is an X-linked, recessively- inherited clotting disorder
that was called the
"disease of the kings" as it occurred among the male descendants of Queen Victoria across Europe.
Today, it is found to be widely prevalent
among all ethnic groups and races
The theme for the World Hemophilia Day
2011--- "The Many Faces of Bleeding Disorders: United to Achieve Treatment for
hopes to celebrate the support for positive changes in those with
bleeding disorders such as hemophilia,
hemophilia carriers, those with von
, other factor deficiencies
, and inherited
Efforts will be
taken to work together for a better future, and achieve the target of
"Treatment for All".
Hemophilia is a chronic
bleeding disorder that persists throughout the affected person's life.
People with bleeding disorders such as
hemophilia either lack adequate amounts of a particular clotting factor
which is actually a protein that is present in blood to control bleeding, or,
have clotting factors that do not work properly.
Hemophilia is of two types
-Hemophilia A and Hemophilia B.
Hemophilia A (Classical
hemophilia) patients lack clotting
Hemophilia B patients lack
clotting factor IX
or the Christmas
The severity of the
disease usually depends on the amount of
that is absent or dysfunctional.
Hemophilia is more common
in males than in females and is usually identified by the age of 5-6 years. It
can be diagnosed by assessing the levels of clotting factor.
In hemophiliacs, and other
bleeding disorder patients, even minor injuries, bump or a fall can trigger prolonged bleeding
an injury or a surgery. They even experience uncontrolled internal bleeding
without an external sign of bruise.
When the bleeding takes
place into the joints and muscles it causes severe pain
and even disability. If the bleeding occurs inside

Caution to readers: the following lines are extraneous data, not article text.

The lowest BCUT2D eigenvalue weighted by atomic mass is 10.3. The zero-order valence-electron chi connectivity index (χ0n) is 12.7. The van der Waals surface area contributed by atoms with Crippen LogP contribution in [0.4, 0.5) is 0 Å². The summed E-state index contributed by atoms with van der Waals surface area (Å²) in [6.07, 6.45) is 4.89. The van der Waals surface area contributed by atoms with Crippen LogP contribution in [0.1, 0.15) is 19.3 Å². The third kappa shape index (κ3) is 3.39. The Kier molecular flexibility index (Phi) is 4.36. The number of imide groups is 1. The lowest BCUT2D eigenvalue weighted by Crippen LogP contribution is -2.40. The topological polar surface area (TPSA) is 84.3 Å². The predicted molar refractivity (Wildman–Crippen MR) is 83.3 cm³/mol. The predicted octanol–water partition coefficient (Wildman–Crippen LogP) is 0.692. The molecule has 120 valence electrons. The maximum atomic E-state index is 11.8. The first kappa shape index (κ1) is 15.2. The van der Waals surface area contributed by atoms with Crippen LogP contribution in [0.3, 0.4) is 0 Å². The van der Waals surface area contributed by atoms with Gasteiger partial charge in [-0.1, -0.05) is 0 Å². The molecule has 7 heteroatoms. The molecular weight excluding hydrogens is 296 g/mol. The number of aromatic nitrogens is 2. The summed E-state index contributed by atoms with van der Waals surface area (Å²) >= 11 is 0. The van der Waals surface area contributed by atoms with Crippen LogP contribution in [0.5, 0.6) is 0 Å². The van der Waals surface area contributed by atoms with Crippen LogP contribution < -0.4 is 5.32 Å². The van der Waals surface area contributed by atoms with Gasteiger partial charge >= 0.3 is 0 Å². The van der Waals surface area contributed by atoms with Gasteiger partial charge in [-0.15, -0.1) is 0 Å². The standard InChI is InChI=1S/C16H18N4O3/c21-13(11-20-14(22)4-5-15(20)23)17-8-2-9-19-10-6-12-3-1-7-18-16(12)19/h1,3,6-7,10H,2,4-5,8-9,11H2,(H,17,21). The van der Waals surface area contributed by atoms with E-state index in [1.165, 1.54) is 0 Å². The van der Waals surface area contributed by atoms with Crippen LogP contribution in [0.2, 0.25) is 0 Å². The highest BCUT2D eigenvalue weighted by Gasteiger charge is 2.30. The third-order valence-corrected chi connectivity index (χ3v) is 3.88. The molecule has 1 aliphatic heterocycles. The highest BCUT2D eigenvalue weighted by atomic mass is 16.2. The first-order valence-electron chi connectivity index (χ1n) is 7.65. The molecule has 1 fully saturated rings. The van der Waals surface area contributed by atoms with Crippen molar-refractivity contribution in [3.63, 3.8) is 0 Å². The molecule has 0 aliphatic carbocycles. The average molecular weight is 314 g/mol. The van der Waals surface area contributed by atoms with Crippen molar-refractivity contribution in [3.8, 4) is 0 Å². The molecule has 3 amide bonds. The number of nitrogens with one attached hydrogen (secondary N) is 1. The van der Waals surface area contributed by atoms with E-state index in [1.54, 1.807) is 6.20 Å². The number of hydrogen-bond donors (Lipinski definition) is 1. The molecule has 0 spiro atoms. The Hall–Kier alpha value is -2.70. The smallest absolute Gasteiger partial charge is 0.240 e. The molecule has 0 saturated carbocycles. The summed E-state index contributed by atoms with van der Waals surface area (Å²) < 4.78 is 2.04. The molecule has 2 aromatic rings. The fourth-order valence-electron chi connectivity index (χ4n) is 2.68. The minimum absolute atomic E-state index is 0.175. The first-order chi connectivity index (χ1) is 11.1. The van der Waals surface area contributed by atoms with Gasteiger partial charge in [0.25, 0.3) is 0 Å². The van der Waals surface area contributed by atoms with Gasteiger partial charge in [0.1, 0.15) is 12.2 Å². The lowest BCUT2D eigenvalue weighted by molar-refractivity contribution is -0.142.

major organs, such as the brain, it may even lead to death.
On World Hemophilia Day 2011, inspiring
stories of people with bleeding disorders will be shared by patients and health
care providers who are committed to improving the lives of individuals with
There would be an attempt at focusing on
the discrepancies in treatment across
and how people can live normal lives if proper treatments were
provided to them.
How can we help?
intravenous injections have helped to control the disease to a large extent;
nevertheless the management of the disease has always been very complex.
Each of us can do our bit
to help these unfortunate patients and can even contribute to saving their
lives. The first step would be to understand the disease, especially if we have
a child or a dear friend with the disease.
Spreading awareness about
Hemophilia, with inputs in the form of first or second hand real life stories
or blogging about those with hemophilia can always help to create better
awareness of the disease.
Some tips for those with
bleeding disorders -
• Get vaccinated for hepatitis A and B
• Treat bleeding early
• Check for infections
• Do yearly check up
• Exercise to maintain optimum weight